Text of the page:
Problem: rear wheels lock up easily during braking '69 GS

Discussion in 'The whoa and the sway.' started by srb, Aug 14, 2022.

  1. srb

    srb Well-Known Member

    I'm in the process of restoring my car and now working on the brakes.

    I have a disc/drum powerbrake setup with the old school hold off valve (see

    I have new lines, new hoses, new rear wheel cilinders, new master cilinder, new power brake unit.
    I had my hold off valve rebuilt with a rebuild set from and even today opened it up again to extra check. With modest air pressure, the valve opens, seems to work ok (still don't understand the button function though)

    I have followed the manual for the rear brake setup with almost binding and then 30 notches backing off. I have followed the manual for the parking brake, locking at 3rd click.

    I have bled my system now 4 times. Brake pedal feel is firm. It does brake in front, but with moderate braking, both rear wheels lock up.
    My car has no doors, no trunk lid, no bumpers, no window glasses. Not sure if that would make such a difference, but it feels like the rear is locking up way to0 easy.
    What am I missing?
  2. LARRY70GS

    LARRY70GS a.k.a. "THE WIZARD" Staff Member

    The car is under weight, so the brakes lock up easier
    Waterboy and Max Damage like this.
  3. philbquick

    philbquick Founders Club Member

    I would put an adjustable proportioning valve in the system, then you can adjust the lock-up as the weight of the car changes. I have never heard of backing off 30 notches, what is the purpose of that?
    Max Damage likes this.
  4. buick64203

    buick64203 Supercar owner Staff Member

    You adjust the rear brakes till the shoes barely touch the drum.
  5. Guy Parquette

    Guy Parquette Platinum Level Contributor

    It is possible that the rear shoes/ drums are contaminated with brake fluid. But usually happens just on one side.
    The contamination will lock the wheel with just slight brake effort. If that’s the case, the only fix is replacing the shoes and cleaning the drum. Maybe even turning the drums as the fluid will migrate into the pores of the porous cast iron drum.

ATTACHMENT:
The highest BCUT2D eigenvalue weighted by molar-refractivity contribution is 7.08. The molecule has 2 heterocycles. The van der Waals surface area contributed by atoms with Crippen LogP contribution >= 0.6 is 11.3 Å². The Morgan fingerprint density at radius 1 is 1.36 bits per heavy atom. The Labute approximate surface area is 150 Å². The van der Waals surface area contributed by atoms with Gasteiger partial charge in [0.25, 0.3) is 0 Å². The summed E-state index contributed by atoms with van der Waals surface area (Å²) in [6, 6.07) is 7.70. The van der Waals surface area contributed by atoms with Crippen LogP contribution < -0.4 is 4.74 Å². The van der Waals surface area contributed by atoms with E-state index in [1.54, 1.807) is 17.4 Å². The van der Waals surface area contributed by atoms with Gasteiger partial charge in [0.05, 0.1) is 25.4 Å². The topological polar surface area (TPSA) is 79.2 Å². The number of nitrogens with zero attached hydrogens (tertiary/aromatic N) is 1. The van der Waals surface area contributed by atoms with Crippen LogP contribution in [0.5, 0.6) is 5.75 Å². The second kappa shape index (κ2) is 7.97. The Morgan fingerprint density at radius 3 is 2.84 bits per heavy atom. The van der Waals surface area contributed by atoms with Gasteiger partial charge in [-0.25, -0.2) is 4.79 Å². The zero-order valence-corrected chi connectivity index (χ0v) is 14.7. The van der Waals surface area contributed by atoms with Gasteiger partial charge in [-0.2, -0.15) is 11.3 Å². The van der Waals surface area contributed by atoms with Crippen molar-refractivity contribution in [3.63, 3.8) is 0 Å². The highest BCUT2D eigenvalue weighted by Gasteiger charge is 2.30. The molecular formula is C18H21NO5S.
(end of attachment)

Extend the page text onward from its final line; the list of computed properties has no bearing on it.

Of course also finding and fixing the leak. In my case it was both new brake cylinders.
    Maybe they sat too long thus drying up the seals?
    Last edited: Aug 14, 2022
  6. Ziggy

    Ziggy Well-Known Member

    Check the size of the rear wheel cylinders. I have seen case where cylinder that are too big in diameter exert excessive force for a given hydraulic pressure. Cylinders are available in a variety of diameters. Also, make sure the master cylinder piston is the correct diameter to guarantee correct feed pressure. I have also seen mismatched friction coefficients between front and rear pads and shoes cause imbalanced braking.
    Guy Parquette likes this.
  7. Guy Parquette

    Guy Parquette Platinum Level Contributor

    Not to have you overthink this, but smaller diameter bore and piston cylinder will react sooner or quicker than a larger bore with less pedal travel with the smaller bore. Applying the braking force sooner than with a larger diameter bore cylinder.
    I went through all this while converting to four wheel disc brakes on my race car. Using all factory GM parts.
    If you’re using all stock replacing components. Disregard all of this! Lol
    Last edited: Aug 14, 2022
  8. GS44667

    GS44667 Worlds First Stage1 Conv

    All good points
  9. srb

    srb Well-Known Member

    Wasn't the case when I disassembled it. Brake shoes look fine. Also correctly orientated.

    Bone stock sizes. 7/8" for the rear and 1 1/8" for the MC.

    At first I figured that most of the weight that will be added wil be contributing more to the front than the rear so that it wouldn't matter much. But it still is a significant amount of weight, so I start to think you are right. I'll leave it as is first and build the rest in.
  10. 69 GS 400

    69 GS 400 Well-Known Member

    Looks like you have replaced the majority of the parts. Have you replaced the hose that splits off to each side on the rear brake lines on the rear axle . Those can collapse over time and act as a check valve. You can't see anything by looking at it. I spent an entire long weekend pulling my hair out over that one on my car.
  11. srb

    srb Well-Known Member

    Yes, also new.
    When I release the brake pedal the rear wheels immediately run freely again. Don't expect an issue there.
  12. 67melrob

    67melrob Member

    Is the break light on? The proportiong valve can be stuck in the back breaks work only position. Just a guess and good luck
  13. srb

    srb Well-Known Member

    No it's not. I have new tires with more grip, that's helping. And I have more stuff bolted on, which is also helping. Still waiting for the doors and decklid and hood, so I think Larry is right.
  14. pbr400

    pbr400 68GS400

    Try filling the trunk with heavy stuff and see if it gets better.

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